Travel trends for 2017: off the beaten track in Belize
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Published Sunday, December 18, 2016 8:46AM EST
Latin America is set to be a key travel trend for 2017. With Colombia and Costa Rica also on the rise, the Central American country of Belize, nestled between Mexico and Guatemala, has plenty to offer travelers looking for a walk on the wild side.
> The archaeological site of Xunantunich
Visitors can head off in search of Belize's ancient history at the Xunantunich ancient Maya archeological site on the Guatemala border. Culture vultures who aren't put off by the lack of infrastructure for tourism in the country -- which covers a total area of around 23,000 square km (or 8,900 square miles) -- can visit these Mayan ruins to capture emblematic photos of Belize. Plus, the archeological site is on the top of a hill, offering breathtaking views.
Enjoy the wildlife
> Belize Zoo
Home to species native to this small Central American country, Belize Zoo is a must-visit for animal lovers. The zoo keeps animals that were orphaned, rescued, born at the zoo, rehabilitated or donated, and houses them in conditions as close as possible to their natural habitats in the wild. The zoo is a great place to take a closer look at jaguars, pumas and margays, and features an installation allowing visitors to get up close to jaguars in total safety. The zoo even holds night-time visits for observing the behavior of wild animals after dark.
> Diving the Great Blue Hole
Home to the second largest coral reef system in the world, stretching over 130km (81 miles), Belize is a prime destination for divers and snorkelers. There are plenty of places to go, but the most famous diving hotspot is the Great Blue Hole, a submarine sinkhole made famous when French naval officer and explorer, Jacques Cousteau, named it one of the top ten scuba diving sites in the world. A trip to the site requires a little forward planning, since the Hole, which is more than 300 meters in diameter (984 feet), is situated 80km (50 miles) off the coast and is nestled among the Belize Cayes, a series of coral cayes in the Caribbean Sea. The trip also requires a certain budget.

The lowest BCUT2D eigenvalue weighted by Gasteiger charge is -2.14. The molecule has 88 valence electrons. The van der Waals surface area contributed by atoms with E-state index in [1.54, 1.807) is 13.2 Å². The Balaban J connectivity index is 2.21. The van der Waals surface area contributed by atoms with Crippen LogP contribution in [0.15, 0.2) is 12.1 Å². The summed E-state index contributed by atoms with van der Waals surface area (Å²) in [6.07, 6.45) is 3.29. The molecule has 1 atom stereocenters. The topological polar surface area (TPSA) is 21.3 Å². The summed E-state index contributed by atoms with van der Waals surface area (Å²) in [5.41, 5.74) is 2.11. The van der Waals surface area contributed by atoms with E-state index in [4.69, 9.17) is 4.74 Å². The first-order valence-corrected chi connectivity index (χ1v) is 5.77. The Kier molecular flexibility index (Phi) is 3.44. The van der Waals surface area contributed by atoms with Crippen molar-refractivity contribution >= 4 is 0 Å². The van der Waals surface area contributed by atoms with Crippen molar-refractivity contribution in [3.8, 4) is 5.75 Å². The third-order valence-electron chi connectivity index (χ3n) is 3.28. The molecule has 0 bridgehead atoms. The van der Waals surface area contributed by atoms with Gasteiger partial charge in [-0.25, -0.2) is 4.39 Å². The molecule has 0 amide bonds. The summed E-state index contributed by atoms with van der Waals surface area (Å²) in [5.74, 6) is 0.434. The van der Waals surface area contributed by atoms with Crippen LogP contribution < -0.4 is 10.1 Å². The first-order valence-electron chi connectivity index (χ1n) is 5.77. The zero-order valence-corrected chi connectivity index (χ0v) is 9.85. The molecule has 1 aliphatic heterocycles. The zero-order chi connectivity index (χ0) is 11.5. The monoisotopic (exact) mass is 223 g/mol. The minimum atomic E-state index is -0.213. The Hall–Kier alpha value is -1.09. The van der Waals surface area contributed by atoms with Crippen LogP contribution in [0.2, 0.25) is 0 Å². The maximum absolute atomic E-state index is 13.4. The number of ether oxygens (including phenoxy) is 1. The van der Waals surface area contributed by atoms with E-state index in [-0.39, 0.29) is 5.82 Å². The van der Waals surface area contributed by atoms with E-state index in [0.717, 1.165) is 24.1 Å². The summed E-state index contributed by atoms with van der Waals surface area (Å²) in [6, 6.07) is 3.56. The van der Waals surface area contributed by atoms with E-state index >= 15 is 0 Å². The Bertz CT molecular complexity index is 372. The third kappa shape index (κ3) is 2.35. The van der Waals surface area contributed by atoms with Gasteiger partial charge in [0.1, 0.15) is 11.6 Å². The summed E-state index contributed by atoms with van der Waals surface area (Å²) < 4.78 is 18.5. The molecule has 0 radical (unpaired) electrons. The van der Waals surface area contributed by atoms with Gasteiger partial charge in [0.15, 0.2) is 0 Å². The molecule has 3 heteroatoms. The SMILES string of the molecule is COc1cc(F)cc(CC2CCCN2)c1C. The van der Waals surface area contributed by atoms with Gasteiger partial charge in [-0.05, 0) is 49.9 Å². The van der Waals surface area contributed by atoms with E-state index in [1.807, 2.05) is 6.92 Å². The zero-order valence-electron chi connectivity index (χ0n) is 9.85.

> Explore the ancient Maya civilization in underground caves
Belize has many underground caves, used by the Maya civilization to honor the gods. Today, tours are organized for adventurous visitors keen to discover this heritage in an action-packed excursion. Tours involve river trekking, canyoning and jungle hiking, for example. The "Actun Tunichil Muknal" is the most famous cave to visit.
> Corozal and the Caribbean coast
Previously known as British Honduras, this former British colony is the only English-speaking country in Central America. The official language is English, but Belize's proximity with Spanish-speaking countries ensures the language plays an important role in day-to-day life, alongside Creole, Garifuna and more. In fact, Belize is a melting pot of cultures and languages. The Caribbean coast is a great place to soak up this cultural diversity. Head to Corozal Town to check out the Spanish colonial influence and tuck into delicious seafood and shellfish. Further south, the resort town of Placencia is popular with tourists.
> Visit the capital, Belmopan, and its municipal market
Fans of local markets can head to Belmopan, the country's very small capital city. Built after the previous capital, Belize City, was largely destroyed by Hurricane Hattie in 1961, visitors can get an authentic taste of Belmopan and its 15,000 residents with a stroll around its municipal market, where people from all walks of life rub shoulders.